The holiday season is upon us. Temptations are setting in and good habits are going out the window. For kids it’s a time of excitement and joy, and we all tend to get caught up in the festivities and forget about the long-lasting effects these impulsive unhealthy choices can have.
That’s not to say that eating healthy during the holidays would be like going to Willy Wonka’s chocolate factory and not taking a bite of chocolate. Rather, it’s about not succumbing to too many of the tasty temptations that the holiday season serves up.
How do we keep our waistline in check and keep our kids from overindulging? Here are a few ideas to get you and your family through the holiday season with a healthy, happy body.
As family get-togethers and holiday parties take over your calendar, have a meal plan in mind. Decide in advance what indulgence you will and won’t allow yourself and your child.
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You don’t always need to forgo your favorite holiday foods to stay fit, but you can make a healthy substitution. Instead of frying those potato latkes, put them in the oven. Instead of white rice and beans with the pork, try brown rice and beans cooked in olive oil instead of canola oil. Make jalapeno black-eyed peas using the spicy jalapeno as a flavor substitute for bacon. Boil some fresh cranberries with a dash of stevia instead of canned cranberries loaded with sugar.
How about having the kids help you make a cake out of watermelon? With all the craziness of the holidays, sometimes our little ones don’t get as much attention as they’d like. What better way to spend time together than by making a healthy dessert to bring to grandma’s house?
Keep in mind our kids watch and do everything we do. If we reach for that second serving of gingerbread, they won’t be too far behind. You can be a healthy role model by showing your children the self-control you have at the table — and away from it.
While the food is tempting, holidays are also about traditions. Make a new family tradition that incorporates physical activity. Why not take a walk after lighting a Hanukkah candle? For each night of Hanukkah make the walk longer until the eighth night you reach one mile, or maybe three. For Christmas, walk or ride your bikes through the neighborhood and look at the Christmas lights.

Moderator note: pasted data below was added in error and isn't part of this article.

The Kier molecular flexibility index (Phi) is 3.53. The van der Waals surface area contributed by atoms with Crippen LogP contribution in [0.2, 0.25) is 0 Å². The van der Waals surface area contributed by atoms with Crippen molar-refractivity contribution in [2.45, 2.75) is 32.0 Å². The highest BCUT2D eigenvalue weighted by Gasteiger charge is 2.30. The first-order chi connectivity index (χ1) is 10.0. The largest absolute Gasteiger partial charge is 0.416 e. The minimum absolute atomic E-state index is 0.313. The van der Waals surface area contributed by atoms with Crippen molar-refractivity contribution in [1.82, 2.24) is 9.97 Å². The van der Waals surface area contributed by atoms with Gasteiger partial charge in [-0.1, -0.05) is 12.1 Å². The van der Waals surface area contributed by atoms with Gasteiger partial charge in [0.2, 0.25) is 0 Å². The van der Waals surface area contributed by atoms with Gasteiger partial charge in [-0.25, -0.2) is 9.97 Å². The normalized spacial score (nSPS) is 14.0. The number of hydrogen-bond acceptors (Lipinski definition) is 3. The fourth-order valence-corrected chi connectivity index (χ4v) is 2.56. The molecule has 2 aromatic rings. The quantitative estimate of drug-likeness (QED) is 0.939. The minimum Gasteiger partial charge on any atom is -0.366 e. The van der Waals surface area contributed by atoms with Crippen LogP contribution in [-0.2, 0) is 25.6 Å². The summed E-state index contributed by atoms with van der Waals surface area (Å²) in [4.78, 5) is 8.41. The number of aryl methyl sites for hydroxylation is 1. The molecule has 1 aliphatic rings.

Let your kids help plan ways to move as a family. Children should be active at least 60 minutes a day. With everyone off from work and school, the holidays are a great time to make exercise a family event. Physical activity helps everyone feel good about themselves and happier in general. It also counteracts the extra treat you or your children might sneak in the next few weeks.
Remember, for every piece of pie you eat (420 calories), it takes 1½ hours to walk it off. Unless you want to spend one month on the treadmill, choose wisely. It is much easier to walk away from the buffet table than it is to walk on the treadmill.
To encourage physical fitness, consider giving your child a present that encourages movement. Gifts like pogo sticks, jump ropes, sports equipment and bicycles will entertain kids while improving their cardiovascular health. Just make sure that you also provide appropriate protective gear, like helmets.
Another gift idea is one that can promote good nutrition. If your child has expressed an interest in organic produce, let them unwrap all of the materials to plant a vegetable garden. Kids who are older and enjoy experimenting in the kitchen might like a healthy living cookbook or appliance for making smoothies or fresh juice.
Now is the time to guide your child into a healthier lifestyle. This year, give the gift of a healthy body, peaceful mind and nourished spirit. In the long run, it will also benefit you!
Ruby Natale, Ph.D., is a pediatric psychologist at the University of Miami Miller School of Medicine/Mailman Center for Child Development specializing in obesity prevention for young children. For more information, visit UHealthSystem.com/patients/pediatrics.